The Hill doesn’t properly sell the obstacles in Rickey’s way, and its refusal to deepen its central figure makes the whole affair feel hollow.
This piece was written during the 2023 WGA and SAG-AFTRA strikes. Without the labor of the writers and actors currently on strike, the movie being covered here wouldn’t exist.
Prior to watching The Hill, the new inspirational sports biopic from director Jeff Celentano, I didn’t know anything about minor league baseball player Rickey Hill, an athlete whose story is set up to be as soaring and epic as any of the best sports movies. As the tale goes, Rickey overcomes health problems and the disapproval of his father to make it to the world of professional baseball, a pretty straightforward, most likely crowd-pleasing underdog arc. Unfortunately, though, The Hill lacks the depth needed to really sell Rickey’s journey. Heavy-handed religious message aside, the movie doesn’t properly sell the obstacles that lie in his way, and its refusal to deepen its central figure leaves the whole affair feeling hollow.
Young Rickey Hill (Jesse Berry), the son of gruff pastor James (Dennis Quaid), has big dreams of playing professional baseball, and he’s been gifted with incredible talent when it comes to swinging a bat. It seems like his path is clearly marked, but there’s a problem. Diagnosed with a degenerative spinal disease, he wears leg braces that hinder his movement and prevent him from getting that full-body rotation often employed by baseball players. James wants Rickey to abandon his dreams of being an athlete, but Rickey’s faith gives him enough hope to keep pursuing it, especially as he grows up (with actor Colin Ford taking over) and shows signs of healing. However, right when Rickey’s biggest opportunity yet arrives, his health takes a turn for the worse, plunging the aspiring player into his fiercest fight yet.
The effectiveness of The Hill‘s faith-based story will vary for each audience member. For me, I struggled with how it clashed with Rickey’s journey. Outside of his love of baseball and his strong sense of belief, he has no real character to speak of. In the early scenes, James’ struggles as a pastor take up more space than Rickey’s initial development, and even when The Hill finally turns its attention back to its young protagonist and his journey, it settles into a rather repetitive rhythm. Rickey’s strength as a player lies within his impressive ability to hit consistent home-runs, so The Hill only ever shows him batting and being successful at it. Celentano stages each moment Rickey steps up to bat in the same exact way, taking the intrigue and tension out of the moment.
It’s clear the movie, written by Angelo Pizzo and Scott Marshall Smith (and based on a screenplay by Aric Hornig and Stephen Hintz), has no interest in genuinely exploring Rickey’s skills and growth as a player. He’s brilliant from the start, as an apparent stranger tells him early on, and he stays brilliant. It’s very one-note. The Hill‘s conflict comes from James’ objections and Rickey’s health problems, but even then, those issues are not sold as being particularly devastating. James capitulates to Rickey’s repeated insistence that it was his God-given destiny to play baseball multiple times, and even the detail that James has never attended one of his son’s games lacks emotional weight because, outside of that, he seems decently supportive. Meanwhile, Rickey’s degenerative spinal disease resurfaces when he’s a young adult, but outside of people directly saying he can’t play or walk, there’s little indication this is a serious impediment to his abilities since Ford, who does his best to play a character with little depth, can’t properly convey his physical disabilities.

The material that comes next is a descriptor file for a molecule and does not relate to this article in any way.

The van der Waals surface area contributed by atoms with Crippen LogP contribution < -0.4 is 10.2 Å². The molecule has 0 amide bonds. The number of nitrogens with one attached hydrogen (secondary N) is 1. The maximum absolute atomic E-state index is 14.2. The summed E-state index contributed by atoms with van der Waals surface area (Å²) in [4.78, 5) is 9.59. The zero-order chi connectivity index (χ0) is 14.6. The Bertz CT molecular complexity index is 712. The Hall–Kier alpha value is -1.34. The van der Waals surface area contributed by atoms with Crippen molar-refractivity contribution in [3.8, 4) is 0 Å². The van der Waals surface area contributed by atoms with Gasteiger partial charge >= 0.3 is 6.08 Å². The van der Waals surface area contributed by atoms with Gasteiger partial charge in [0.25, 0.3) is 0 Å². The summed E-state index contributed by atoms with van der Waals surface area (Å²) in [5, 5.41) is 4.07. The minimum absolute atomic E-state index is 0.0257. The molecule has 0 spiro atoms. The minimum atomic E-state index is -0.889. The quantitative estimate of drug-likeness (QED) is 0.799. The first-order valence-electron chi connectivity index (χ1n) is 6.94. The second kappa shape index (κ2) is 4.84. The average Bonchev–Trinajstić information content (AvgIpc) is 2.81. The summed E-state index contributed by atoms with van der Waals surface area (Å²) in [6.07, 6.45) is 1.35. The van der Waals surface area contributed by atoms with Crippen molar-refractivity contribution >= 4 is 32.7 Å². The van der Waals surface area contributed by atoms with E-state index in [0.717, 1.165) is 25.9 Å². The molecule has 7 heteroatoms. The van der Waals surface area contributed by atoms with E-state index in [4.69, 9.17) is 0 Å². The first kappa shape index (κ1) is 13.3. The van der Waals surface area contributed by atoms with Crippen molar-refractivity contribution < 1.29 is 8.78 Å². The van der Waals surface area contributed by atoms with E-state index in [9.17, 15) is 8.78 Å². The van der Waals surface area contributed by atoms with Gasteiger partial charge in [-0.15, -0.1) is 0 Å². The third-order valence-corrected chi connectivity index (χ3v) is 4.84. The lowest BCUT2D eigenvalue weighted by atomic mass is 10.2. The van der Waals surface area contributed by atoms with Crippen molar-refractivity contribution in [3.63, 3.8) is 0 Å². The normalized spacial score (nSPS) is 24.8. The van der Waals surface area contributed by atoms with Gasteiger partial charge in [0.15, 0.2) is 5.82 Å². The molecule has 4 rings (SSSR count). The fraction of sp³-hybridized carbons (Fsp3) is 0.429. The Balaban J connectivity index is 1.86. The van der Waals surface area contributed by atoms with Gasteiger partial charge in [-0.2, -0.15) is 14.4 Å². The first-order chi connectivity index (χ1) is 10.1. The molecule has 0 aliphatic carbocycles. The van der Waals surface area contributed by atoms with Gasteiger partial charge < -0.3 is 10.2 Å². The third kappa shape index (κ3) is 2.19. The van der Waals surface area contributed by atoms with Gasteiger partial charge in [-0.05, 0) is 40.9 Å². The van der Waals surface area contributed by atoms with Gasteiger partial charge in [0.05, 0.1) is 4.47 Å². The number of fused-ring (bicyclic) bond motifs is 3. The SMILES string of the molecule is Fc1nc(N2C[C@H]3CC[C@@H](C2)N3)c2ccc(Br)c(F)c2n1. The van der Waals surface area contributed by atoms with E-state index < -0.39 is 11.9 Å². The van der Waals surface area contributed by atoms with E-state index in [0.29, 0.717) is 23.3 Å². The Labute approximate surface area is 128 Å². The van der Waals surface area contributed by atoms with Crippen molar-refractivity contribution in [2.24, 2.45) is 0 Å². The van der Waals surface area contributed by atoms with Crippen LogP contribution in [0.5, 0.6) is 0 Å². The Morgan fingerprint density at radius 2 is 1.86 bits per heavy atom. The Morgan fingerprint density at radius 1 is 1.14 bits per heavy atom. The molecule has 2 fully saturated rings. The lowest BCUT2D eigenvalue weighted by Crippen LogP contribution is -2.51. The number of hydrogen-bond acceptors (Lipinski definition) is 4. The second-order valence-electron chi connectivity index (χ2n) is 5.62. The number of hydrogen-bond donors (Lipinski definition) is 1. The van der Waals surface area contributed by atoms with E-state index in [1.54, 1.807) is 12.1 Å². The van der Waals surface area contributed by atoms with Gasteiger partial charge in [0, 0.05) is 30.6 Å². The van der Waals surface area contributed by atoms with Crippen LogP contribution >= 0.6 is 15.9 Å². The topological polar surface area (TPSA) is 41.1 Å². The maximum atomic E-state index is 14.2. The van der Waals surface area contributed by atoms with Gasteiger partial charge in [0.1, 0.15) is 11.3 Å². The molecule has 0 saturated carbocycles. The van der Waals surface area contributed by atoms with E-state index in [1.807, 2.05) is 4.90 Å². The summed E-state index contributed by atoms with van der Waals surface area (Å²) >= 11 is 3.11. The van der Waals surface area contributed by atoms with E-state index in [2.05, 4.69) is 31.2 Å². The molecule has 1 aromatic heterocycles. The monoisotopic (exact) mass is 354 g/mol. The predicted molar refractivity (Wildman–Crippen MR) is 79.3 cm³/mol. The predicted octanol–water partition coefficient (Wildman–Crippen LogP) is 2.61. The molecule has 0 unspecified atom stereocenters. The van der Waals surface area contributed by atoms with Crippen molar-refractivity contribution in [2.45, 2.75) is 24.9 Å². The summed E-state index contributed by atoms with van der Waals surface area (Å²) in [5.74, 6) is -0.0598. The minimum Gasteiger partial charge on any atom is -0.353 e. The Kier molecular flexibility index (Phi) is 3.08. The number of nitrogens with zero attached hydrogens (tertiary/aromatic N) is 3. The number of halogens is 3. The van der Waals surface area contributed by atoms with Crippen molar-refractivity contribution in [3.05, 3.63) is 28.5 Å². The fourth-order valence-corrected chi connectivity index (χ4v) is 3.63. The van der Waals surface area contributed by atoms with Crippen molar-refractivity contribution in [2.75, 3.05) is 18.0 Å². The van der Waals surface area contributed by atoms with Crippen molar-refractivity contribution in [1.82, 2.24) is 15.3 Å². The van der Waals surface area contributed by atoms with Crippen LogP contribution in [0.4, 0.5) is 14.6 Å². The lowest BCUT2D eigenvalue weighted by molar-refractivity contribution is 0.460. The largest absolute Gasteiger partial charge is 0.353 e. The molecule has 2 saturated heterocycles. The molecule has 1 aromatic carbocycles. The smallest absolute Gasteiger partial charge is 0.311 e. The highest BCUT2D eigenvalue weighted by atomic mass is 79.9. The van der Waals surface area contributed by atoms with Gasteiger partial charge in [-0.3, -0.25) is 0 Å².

Perhaps one of the biggest issues with The Hill is that it skips events that, one would think, would be the most impactful ones to see. Rickey taking off his braces for the first time isn’t shown, but the audience is treated to the moment James realizes it in an awkwardly staged scene. Rickey’s first baseball tryouts and early practices are ignored in favor of extended moments where he argues with James about God’s will. Faith is important to these characters, and that’s nothing to be scoffed at. However, The Hill‘s interest in being a faith-based movie is at odds with its position as a sports biopic and general character study. By the end of the film, Rickey is still a bit of a mystery, as there’s so much we don’t know about him. Both Ford and Berry play Rickey with a respectable earnestness, but that isn’t enough to make up for the story’s shortcomings. Of the rest of the cast, Quaid makes the strongest impression with a somewhat contradictory character, though Bonnie Bedelia gets the next showiest role as Rickey’s opinionated grandmother.
Overall, The Hill is lacking many of the hallmarks one would expect from a sports movie, pushing aside major events in favor of returning to its religious messaging. This leads to some baffling choices in its character development and storytelling, and those in turn erase much of the tension and emotion from the movie. Rickey certainly has an interesting journey, and there are moments when its power can be felt. Unfortunately, they don’t make up the majority of The Hill‘s runtime.
The Hill releases in theaters Friday, August 25. It is 126 minutes long and rated PG for thematic content, language, and smoking throughout.